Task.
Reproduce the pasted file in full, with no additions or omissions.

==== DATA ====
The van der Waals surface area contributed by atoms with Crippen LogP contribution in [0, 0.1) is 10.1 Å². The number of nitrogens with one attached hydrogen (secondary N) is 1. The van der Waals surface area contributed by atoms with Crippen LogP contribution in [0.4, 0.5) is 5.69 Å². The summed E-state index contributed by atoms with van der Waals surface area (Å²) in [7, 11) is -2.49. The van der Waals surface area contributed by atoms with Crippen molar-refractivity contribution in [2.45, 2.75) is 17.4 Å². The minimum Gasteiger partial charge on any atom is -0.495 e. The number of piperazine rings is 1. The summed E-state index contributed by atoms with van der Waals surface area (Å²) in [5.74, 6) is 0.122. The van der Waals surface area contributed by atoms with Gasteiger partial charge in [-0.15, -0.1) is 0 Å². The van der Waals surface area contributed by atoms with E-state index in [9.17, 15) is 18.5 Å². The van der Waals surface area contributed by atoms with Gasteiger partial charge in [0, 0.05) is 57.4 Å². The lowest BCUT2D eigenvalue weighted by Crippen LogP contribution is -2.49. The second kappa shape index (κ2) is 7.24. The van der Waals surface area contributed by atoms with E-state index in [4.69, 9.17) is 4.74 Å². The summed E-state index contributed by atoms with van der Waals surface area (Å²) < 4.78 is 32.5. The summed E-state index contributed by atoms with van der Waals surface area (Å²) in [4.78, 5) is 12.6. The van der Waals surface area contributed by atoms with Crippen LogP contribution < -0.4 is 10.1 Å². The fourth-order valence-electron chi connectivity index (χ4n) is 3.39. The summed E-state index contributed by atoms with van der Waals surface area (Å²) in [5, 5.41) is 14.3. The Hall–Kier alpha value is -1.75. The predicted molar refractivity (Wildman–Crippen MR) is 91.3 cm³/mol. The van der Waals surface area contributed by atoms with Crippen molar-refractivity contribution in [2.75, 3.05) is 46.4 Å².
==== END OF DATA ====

The van der Waals surface area contributed by atoms with Crippen LogP contribution in [0, 0.1) is 10.1 Å². The number of nitrogens with one attached hydrogen (secondary N) is 1. The van der Waals surface area contributed by atoms with Crippen LogP contribution in [0.4, 0.5) is 5.69 Å². The summed E-state index contributed by atoms with van der Waals surface area (Å²) in [7, 11) is -2.49. The van der Waals surface area contributed by atoms with Crippen molar-refractivity contribution in [2.45, 2.75) is 17.4 Å². The minimum Gasteiger partial charge on any atom is -0.495 e. The number of piperazine rings is 1. The summed E-state index contributed by atoms with van der Waals surface area (Å²) in [5.74, 6) is 0.122. The van der Waals surface area contributed by atoms with Gasteiger partial charge in [-0.15, -0.1) is 0 Å². The van der Waals surface area contributed by atoms with E-state index in [9.17, 15) is 18.5 Å². The van der Waals surface area contributed by atoms with Gasteiger partial charge in [0, 0.05) is 57.4 Å². The lowest BCUT2D eigenvalue weighted by Crippen LogP contribution is -2.49. The second kappa shape index (κ2) is 7.24. The van der Waals surface area contributed by atoms with E-state index in [4.69, 9.17) is 4.74 Å². The summed E-state index contributed by atoms with van der Waals surface area (Å²) < 4.78 is 32.5. The summed E-state index contributed by atoms with van der Waals surface area (Å²) in [4.78, 5) is 12.6. The van der Waals surface area contributed by atoms with Crippen LogP contribution < -0.4 is 10.1 Å². The fourth-order valence-electron chi connectivity index (χ4n) is 3.39. The summed E-state index contributed by atoms with van der Waals surface area (Å²) in [5, 5.41) is 14.3. The Hall–Kier alpha value is -1.75. The predicted molar refractivity (Wildman–Crippen MR) is 91.3 cm³/mol. The van der Waals surface area contributed by atoms with Crippen molar-refractivity contribution in [2.75, 3.05) is 46.4 Å².